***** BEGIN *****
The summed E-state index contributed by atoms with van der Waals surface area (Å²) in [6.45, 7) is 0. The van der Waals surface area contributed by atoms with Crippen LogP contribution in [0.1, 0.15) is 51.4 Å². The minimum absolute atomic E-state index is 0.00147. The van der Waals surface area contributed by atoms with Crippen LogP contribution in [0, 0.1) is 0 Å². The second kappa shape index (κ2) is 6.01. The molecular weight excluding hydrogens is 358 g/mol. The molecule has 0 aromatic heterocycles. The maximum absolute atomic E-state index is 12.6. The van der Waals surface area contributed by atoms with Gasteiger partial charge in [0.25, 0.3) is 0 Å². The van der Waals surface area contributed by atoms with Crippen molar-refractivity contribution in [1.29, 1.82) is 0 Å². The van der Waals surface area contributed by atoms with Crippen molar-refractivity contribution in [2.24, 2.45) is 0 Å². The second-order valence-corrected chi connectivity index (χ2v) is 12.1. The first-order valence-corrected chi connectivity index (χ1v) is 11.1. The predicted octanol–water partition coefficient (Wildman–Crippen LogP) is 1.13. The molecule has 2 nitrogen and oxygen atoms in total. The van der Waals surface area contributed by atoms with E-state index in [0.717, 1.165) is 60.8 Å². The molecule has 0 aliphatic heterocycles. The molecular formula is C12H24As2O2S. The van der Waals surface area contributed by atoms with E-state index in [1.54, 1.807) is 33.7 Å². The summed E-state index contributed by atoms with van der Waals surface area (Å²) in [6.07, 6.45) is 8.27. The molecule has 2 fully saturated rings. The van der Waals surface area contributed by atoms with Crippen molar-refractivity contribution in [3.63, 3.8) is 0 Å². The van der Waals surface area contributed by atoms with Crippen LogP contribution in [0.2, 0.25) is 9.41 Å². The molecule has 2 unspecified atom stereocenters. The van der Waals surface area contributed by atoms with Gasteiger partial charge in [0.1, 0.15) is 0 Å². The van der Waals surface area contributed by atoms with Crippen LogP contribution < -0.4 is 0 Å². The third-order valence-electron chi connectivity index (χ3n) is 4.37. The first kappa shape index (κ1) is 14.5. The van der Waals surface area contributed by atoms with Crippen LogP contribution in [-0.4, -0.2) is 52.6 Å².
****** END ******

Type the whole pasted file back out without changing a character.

The summed E-state index contributed by atoms with van der Waals surface area (Å²) in [6.45, 7) is 0. The van der Waals surface area contributed by atoms with Crippen LogP contribution in [0.1, 0.15) is 51.4 Å². The minimum absolute atomic E-state index is 0.00147. The van der Waals surface area contributed by atoms with Crippen LogP contribution in [0, 0.1) is 0 Å². The second kappa shape index (κ2) is 6.01. The molecular weight excluding hydrogens is 358 g/mol. The molecule has 0 aromatic heterocycles. The maximum absolute atomic E-state index is 12.6. The van der Waals surface area contributed by atoms with Gasteiger partial charge in [0.25, 0.3) is 0 Å². The van der Waals surface area contributed by atoms with Crippen molar-refractivity contribution in [1.29, 1.82) is 0 Å². The van der Waals surface area contributed by atoms with Crippen molar-refractivity contribution in [2.24, 2.45) is 0 Å². The second-order valence-corrected chi connectivity index (χ2v) is 12.1. The first-order valence-corrected chi connectivity index (χ1v) is 11.1. The predicted octanol–water partition coefficient (Wildman–Crippen LogP) is 1.13. The molecule has 2 nitrogen and oxygen atoms in total. The van der Waals surface area contributed by atoms with E-state index in [0.717, 1.165) is 60.8 Å². The molecule has 0 aliphatic heterocycles. The molecular formula is C12H24As2O2S. The van der Waals surface area contributed by atoms with E-state index in [1.54, 1.807) is 33.7 Å². The summed E-state index contributed by atoms with van der Waals surface area (Å²) in [6.07, 6.45) is 8.27. The molecule has 2 fully saturated rings. The van der Waals surface area contributed by atoms with Crippen molar-refractivity contribution in [3.63, 3.8) is 0 Å². The van der Waals surface area contributed by atoms with Crippen LogP contribution in [0.2, 0.25) is 9.41 Å². The molecule has 2 unspecified atom stereocenters. The van der Waals surface area contributed by atoms with Gasteiger partial charge in [0.1, 0.15) is 0 Å². The van der Waals surface area contributed by atoms with Crippen LogP contribution < -0.4 is 0 Å². The third-order valence-electron chi connectivity index (χ3n) is 4.37. The first kappa shape index (κ1) is 14.5. The van der Waals surface area contributed by atoms with Crippen LogP contribution in [-0.4, -0.2) is 52.6 Å².